Noting Carter’s hesitation, Brzezinski reopened his attack. The president must prop up the shah, to reassure allies and deter the Soviets. “Geopolitics is not a kindergarten class,” he reminded the president. Ball’s moderates were used-up hacks who wouldn’t stand a chance against Khomeini’s mobs. No, the U.S. would have to vest its hopes in the Iranian military, which was still loyal to the shah. Brzezinski drafted a letter for Carter to send to the shah that baldly enjoined him to use force against the demonstrators. Vance was horrified, and warned Carter that Brzezinski was recommending a course that would end in “1,000 deaths,” others thought tens of thousands. The letter was never sent.

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Another wave of riots swept through Tehran in January 1979. Carter sent General Robert Huyser to speak with the senior Iranian generals and gauge their attitude. What Huyser discovered was interesting. The generals feared the Islamists, but also moderates, who they assumed would open corruption investigations that would lead back to the military. The seven Iranian generals Huyser met with expressed their readiness to kill “100,000 Iranians” if necessary, to restore the shah or an authoritarian regime. What they needed—all seven declared—was unflinching U.S. backing.

Today in Cairo, President Obama is facing similar hard choices. The error in Tehran in 1979 was one of omission. Frozen by opposing views, Washington did nothing. When the shah left Iran in January 1979 to have his cancer treated, pro-Khomeini demonstrations broke out in every Iranian city. Although Brzezinski and Brown in Washington and General Alexander Haig at NATO headquarters in Belgium were still for unleashing the Iranian military against the ayatollahs—“give the officers a go-ahead,” Brown urged Brzezinski—Carter refused to roll the dice.

Carter decided that Iran was Khomeini’s. It wasn’t. The president still effectively controlled the Iranian generals and might have fashioned a moderate reform coalition under their aegis. Instead, Carter selected a negative program: merely cultivating contacts with moderate Islamic clergy, officers, and politicians in the vain hope that they would counter Khomeini’s radicalism and step in if the ayatollah’s movement unraveled.

Just as Egyptian fighter jets are orbiting Cairo in a show of strength, the Iranian air force did the same in early February 1979. The imperial military’s hour had seemingly arrived. Khomeini’s komitehs—Islamic militias and revolutionary courts—were rounding up the shah’s courtiers. The generals made a last appeal to Ambassador Sullivan for support; he relayed the request to Washington, but Carter remained inert, refusing even to dispatch a carrier to the Persian Gulf.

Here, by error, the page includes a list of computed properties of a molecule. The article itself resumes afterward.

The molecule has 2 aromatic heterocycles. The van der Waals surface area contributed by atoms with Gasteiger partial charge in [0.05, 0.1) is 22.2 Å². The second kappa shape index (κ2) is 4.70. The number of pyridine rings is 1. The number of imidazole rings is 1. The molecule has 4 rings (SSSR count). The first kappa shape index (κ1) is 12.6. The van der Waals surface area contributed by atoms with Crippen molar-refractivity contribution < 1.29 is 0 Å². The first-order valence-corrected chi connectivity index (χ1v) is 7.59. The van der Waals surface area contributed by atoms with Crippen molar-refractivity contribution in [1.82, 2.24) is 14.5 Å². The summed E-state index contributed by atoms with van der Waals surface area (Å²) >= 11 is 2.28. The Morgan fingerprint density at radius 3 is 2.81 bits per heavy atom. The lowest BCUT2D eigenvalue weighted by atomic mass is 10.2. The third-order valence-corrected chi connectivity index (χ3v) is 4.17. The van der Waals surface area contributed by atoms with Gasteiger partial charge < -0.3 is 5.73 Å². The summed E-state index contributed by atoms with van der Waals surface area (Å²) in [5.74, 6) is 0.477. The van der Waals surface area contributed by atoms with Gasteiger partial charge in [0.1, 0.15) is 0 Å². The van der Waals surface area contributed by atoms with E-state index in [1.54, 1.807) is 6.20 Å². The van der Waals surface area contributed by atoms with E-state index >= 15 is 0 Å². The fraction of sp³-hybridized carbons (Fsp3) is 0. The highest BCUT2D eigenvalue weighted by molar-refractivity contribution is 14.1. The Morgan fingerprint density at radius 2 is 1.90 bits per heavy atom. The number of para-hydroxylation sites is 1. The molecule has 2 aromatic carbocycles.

The Iranian generals threw in the towel. Sullivan cabled Washington on February 27, warning that anti-American sentiment was boiling over in the streets and the press, and that the U.S. Embassy could no longer be protected. He and his subordinates recommended the embassy staff be reduced to “six officers and a vicious dog.” (When the embassy was actually seized eight months later, Carter must have wished he had heeded the warning.) With Washington in retreat, the generals declared “neutrality”; most were arrested, exiled, or shot. The army stood down and let the demonstrations disarm it. “In Iran, all our investment in an individual, rather than in a country, came to naught,” an American colonel named Colin Powell observed from the Pentagon. “When the shah fell, our Iran policy fell with him.”

The hand we played in 1979 was self-nullifying, and helped usher in the Islamic Republic of Iran, which has vexed and weakened American policy for more than 30 years.

President Obama is now holding our Egypt policy in his hands. He must move fast and deal bluntly with President Mubarak. The Egyptian army must be restrained; credible opposition moderates like Mohamed ElBaradei must be empowered to move the country forward without a breakdown in security or an Islamist coup. Mubarak should turn power over to a respected politician bolstered by Omar Suleiman’s reformed security services, who will loosen their grip but not permit the Muslim Brotherhood to knock over a “national unity government” as easily as Khomeini crushed Iran’s first, mixed “provisional revolutionary government.” None of this will be easily accomplished, and America has only an auxiliary role. But the hand we played in 1979 was self-nullifying, and helped usher in the Islamic Republic of Iran, which has vexed and weakened American policy for more than 30 years.

Dr. Geoffrey Wawro is the General Olinto Mark Barsanti Professor of Military History and Director of the Military History Center at the University of North Texas. He is the author of Quicksand: America’s Pursuit of Power in the Middle East (Penguin Press, 2010.)